I’ve had a diverse range of roles and companies for which to work, and I’ve learned a lot.
I’m lucky to have had all of the experience at such a young age, because it has shaped me into the professional I am now and has challenged me and helped me learn new skills.
The diversity in the roles I’ve held so far has also given me exposure to various branches of my field, which has aided in making the best possible decision as to the direction I want my career to go.
These are all the benefits of working for many different companies in different roles. Another huge benefit to this is adaptability and having to start off on the right foot over and over again.
I fancy myself an expert at transitioning now.
You won’t work well with everyone
I was lucky in my jobs previous jobs, but my first challenged me to cope in ways I didn’t know I was capable of.
Some people have different working styles than you. Some people won’t like you. Some people will be jealous, or competitive, or feel threatened. And some people will write you off as the newbie and take that as an opportunity to take advantage of you. Try to be the bigger person and move past it. Remember that this is not the norm and use this as a learning opportunity to build the skills to deal with challenging people.
Proofread emails. And then proofread them again.
Especially as the newbie in the office, you don’t want to be sending out messages that are less than perfect.
My first mega indiscretion during my first internship was sending out a mass email to executives, managers, and supervisors without having somebody else look at it. I had proofread it several times, but having a second set of eyes for extremely important emails is infinitely helpful.
I didn’t confirm a date, and while that may seem minor, a coworker was a stickler for the details and had me email out a massive apology letter for not having proofread my email. It was embarrassing, and to this day I still try to get somebody to proof my emails if I am sending them to more than just my normal work group.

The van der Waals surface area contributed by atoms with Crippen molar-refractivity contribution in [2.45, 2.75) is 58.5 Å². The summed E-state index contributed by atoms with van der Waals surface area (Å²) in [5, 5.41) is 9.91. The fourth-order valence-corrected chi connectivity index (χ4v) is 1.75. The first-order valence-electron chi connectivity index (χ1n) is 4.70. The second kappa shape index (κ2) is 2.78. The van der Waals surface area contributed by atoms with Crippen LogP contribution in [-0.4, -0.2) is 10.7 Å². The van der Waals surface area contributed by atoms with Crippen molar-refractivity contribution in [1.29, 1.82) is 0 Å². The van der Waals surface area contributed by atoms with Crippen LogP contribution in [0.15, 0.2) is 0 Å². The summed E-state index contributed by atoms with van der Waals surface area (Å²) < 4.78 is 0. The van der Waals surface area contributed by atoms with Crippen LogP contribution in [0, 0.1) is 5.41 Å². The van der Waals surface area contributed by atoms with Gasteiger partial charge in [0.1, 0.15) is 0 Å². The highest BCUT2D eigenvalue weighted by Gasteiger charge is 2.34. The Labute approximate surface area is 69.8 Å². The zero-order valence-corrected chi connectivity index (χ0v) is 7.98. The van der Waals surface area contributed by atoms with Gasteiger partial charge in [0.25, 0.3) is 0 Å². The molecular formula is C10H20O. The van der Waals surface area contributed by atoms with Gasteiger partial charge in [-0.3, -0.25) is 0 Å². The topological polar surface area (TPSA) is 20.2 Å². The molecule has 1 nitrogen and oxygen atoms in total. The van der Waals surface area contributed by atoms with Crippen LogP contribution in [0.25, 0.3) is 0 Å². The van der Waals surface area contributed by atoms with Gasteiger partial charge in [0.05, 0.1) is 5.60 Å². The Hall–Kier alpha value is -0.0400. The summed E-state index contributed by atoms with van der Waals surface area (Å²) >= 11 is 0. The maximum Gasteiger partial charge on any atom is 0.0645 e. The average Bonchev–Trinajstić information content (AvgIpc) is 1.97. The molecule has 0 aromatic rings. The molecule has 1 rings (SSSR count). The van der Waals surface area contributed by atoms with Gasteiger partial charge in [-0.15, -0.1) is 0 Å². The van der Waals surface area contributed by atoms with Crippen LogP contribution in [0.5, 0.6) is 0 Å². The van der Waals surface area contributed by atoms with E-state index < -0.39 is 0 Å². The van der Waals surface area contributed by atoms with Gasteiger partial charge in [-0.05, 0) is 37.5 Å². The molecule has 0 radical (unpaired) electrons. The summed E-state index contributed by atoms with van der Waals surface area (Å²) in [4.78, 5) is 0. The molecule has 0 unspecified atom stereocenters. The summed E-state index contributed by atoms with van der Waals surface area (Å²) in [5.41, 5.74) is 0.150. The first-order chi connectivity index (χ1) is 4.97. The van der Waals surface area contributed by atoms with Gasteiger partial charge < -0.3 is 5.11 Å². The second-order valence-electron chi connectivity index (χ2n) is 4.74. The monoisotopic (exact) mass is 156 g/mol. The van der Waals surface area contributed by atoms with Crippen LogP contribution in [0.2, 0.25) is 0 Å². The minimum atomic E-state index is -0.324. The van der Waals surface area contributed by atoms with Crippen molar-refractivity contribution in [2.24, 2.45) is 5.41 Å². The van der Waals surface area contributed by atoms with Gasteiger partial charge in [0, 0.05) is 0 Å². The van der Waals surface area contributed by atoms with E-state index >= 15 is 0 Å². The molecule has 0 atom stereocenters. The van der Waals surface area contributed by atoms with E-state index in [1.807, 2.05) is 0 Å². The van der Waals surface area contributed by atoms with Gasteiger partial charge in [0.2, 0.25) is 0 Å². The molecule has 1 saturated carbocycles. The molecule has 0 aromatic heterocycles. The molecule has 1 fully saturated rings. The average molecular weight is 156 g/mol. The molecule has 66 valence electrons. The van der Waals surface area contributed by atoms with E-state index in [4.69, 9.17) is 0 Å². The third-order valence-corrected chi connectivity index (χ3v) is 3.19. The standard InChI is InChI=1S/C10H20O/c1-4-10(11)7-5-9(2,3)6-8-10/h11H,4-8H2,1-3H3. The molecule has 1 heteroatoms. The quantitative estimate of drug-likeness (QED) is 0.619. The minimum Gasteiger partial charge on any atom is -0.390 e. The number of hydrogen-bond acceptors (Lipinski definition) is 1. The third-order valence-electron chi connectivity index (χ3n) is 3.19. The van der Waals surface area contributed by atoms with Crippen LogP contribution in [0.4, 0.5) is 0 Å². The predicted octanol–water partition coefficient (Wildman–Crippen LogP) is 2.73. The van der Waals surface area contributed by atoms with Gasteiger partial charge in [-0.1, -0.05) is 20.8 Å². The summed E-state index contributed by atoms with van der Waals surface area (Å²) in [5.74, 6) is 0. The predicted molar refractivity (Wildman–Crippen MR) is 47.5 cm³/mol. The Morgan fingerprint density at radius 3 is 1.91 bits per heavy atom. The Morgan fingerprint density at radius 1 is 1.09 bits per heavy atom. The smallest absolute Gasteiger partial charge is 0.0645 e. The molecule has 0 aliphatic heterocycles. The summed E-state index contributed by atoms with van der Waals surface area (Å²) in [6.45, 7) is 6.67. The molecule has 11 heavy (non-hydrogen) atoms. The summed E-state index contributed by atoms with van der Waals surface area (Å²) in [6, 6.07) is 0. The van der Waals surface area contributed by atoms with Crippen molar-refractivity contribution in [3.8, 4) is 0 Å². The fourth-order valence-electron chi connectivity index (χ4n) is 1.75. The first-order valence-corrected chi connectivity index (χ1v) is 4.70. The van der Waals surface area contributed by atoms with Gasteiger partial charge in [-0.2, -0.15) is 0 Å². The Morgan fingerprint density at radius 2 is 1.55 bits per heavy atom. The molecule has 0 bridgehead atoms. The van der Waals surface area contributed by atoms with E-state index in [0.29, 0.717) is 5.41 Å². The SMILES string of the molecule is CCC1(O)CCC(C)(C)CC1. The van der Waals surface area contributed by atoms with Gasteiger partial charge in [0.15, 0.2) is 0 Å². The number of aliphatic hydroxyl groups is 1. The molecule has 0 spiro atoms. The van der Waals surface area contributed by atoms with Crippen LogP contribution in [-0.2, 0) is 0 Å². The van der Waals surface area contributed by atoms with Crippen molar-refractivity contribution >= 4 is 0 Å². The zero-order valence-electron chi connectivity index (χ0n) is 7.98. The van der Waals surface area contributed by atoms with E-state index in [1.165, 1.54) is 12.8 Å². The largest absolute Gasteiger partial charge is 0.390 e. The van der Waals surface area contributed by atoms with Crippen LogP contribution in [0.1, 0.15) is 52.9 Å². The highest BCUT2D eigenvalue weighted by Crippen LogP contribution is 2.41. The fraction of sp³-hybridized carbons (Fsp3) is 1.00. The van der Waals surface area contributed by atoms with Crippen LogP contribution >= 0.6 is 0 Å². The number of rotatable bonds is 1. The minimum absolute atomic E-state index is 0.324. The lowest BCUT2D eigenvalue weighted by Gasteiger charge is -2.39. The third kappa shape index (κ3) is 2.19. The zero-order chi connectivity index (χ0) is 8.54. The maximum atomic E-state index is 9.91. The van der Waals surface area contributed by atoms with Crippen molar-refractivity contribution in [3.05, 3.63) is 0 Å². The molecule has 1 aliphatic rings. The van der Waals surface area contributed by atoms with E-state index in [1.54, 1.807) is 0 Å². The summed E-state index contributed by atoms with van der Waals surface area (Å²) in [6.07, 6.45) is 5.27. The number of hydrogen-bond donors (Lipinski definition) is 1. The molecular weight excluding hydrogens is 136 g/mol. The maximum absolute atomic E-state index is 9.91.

Write things down
I have a pretty good memory, and don’t usually need a pen and paper to remember a file path or a fact. But having a pen and paper and writing everything down is expected of you when you first start in an organization, and there are so many people that will think you’re incompetent if you don’t do this. So, even if you don’t feel like you need to write every fact down, do.
I’ve also had a few people demand I write things down and seem a little annoyed when I didn’t. I learned quickly to always bring a pen and pad of paper with me.
Ask for feedback
If you ask for feedback, your manager will be more willing to give it to you and you can build upon your performance from there.
It also shows that you care about your job and that you want to improve your performance. Book a half-hour meeting with your supervisor and ask what they think your strengths and weaknesses are, and be sure to ask how they think you can improve.
This shows initiative and also is extremely helpful to you.
Go for lunch with the team
In my first internship, I made excuses to get out of going for lunch with my department. They’d sometimes eat their lunches together in the boardroom, and I’d avoid that too. I felt like I didn’t know anyone and thought it would make me uncomfortable to have to eat with them.
The thing I didn’t really realize is that I wouldn’t get to know anyone if I didn’t make the effort, and I couldn’t very well be socializing on the job, so lunch time is the perfect opportunity.
It will definitely be a little uncomfortable for you at first, but after a couple of days you should be able to contribute to the conversation.
Would you add anything to this list? How would you start off on the right foot if you were new in your job?